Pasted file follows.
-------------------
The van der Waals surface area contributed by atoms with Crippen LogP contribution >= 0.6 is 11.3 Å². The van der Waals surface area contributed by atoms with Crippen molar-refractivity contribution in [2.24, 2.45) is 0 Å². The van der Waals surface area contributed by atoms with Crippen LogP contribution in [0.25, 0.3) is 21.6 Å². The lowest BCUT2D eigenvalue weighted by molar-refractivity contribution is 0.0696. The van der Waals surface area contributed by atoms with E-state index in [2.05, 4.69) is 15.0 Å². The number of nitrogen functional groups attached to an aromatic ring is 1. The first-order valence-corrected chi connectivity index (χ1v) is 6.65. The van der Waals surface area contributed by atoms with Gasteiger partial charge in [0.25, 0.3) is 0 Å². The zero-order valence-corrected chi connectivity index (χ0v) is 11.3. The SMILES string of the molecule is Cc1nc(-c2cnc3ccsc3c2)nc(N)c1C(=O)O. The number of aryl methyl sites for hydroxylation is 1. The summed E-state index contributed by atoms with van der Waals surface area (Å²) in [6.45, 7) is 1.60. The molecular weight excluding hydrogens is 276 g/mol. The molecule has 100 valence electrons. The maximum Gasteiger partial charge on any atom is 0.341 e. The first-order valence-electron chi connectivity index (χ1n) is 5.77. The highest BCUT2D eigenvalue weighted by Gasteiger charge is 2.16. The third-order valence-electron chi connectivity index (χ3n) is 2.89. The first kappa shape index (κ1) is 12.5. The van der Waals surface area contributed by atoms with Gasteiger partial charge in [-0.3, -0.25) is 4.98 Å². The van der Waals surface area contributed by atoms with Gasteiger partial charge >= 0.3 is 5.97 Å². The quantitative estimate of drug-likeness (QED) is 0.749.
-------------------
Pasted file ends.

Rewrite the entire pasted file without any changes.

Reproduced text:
The van der Waals surface area contributed by atoms with Crippen LogP contribution >= 0.6 is 11.3 Å². The van der Waals surface area contributed by atoms with Crippen molar-refractivity contribution in [2.24, 2.45) is 0 Å². The van der Waals surface area contributed by atoms with Crippen LogP contribution in [0.25, 0.3) is 21.6 Å². The lowest BCUT2D eigenvalue weighted by molar-refractivity contribution is 0.0696. The van der Waals surface area contributed by atoms with E-state index in [2.05, 4.69) is 15.0 Å². The number of nitrogen functional groups attached to an aromatic ring is 1. The first-order valence-corrected chi connectivity index (χ1v) is 6.65. The van der Waals surface area contributed by atoms with Gasteiger partial charge in [0.25, 0.3) is 0 Å². The zero-order valence-corrected chi connectivity index (χ0v) is 11.3. The SMILES string of the molecule is Cc1nc(-c2cnc3ccsc3c2)nc(N)c1C(=O)O. The number of aryl methyl sites for hydroxylation is 1. The summed E-state index contributed by atoms with van der Waals surface area (Å²) in [6.45, 7) is 1.60. The molecular weight excluding hydrogens is 276 g/mol. The molecule has 100 valence electrons. The maximum Gasteiger partial charge on any atom is 0.341 e. The first-order valence-electron chi connectivity index (χ1n) is 5.77. The highest BCUT2D eigenvalue weighted by Gasteiger charge is 2.16. The third-order valence-electron chi connectivity index (χ3n) is 2.89. The first kappa shape index (κ1) is 12.5. The van der Waals surface area contributed by atoms with Gasteiger partial charge in [-0.3, -0.25) is 4.98 Å². The van der Waals surface area contributed by atoms with Gasteiger partial charge >= 0.3 is 5.97 Å². The quantitative estimate of drug-likeness (QED) is 0.749.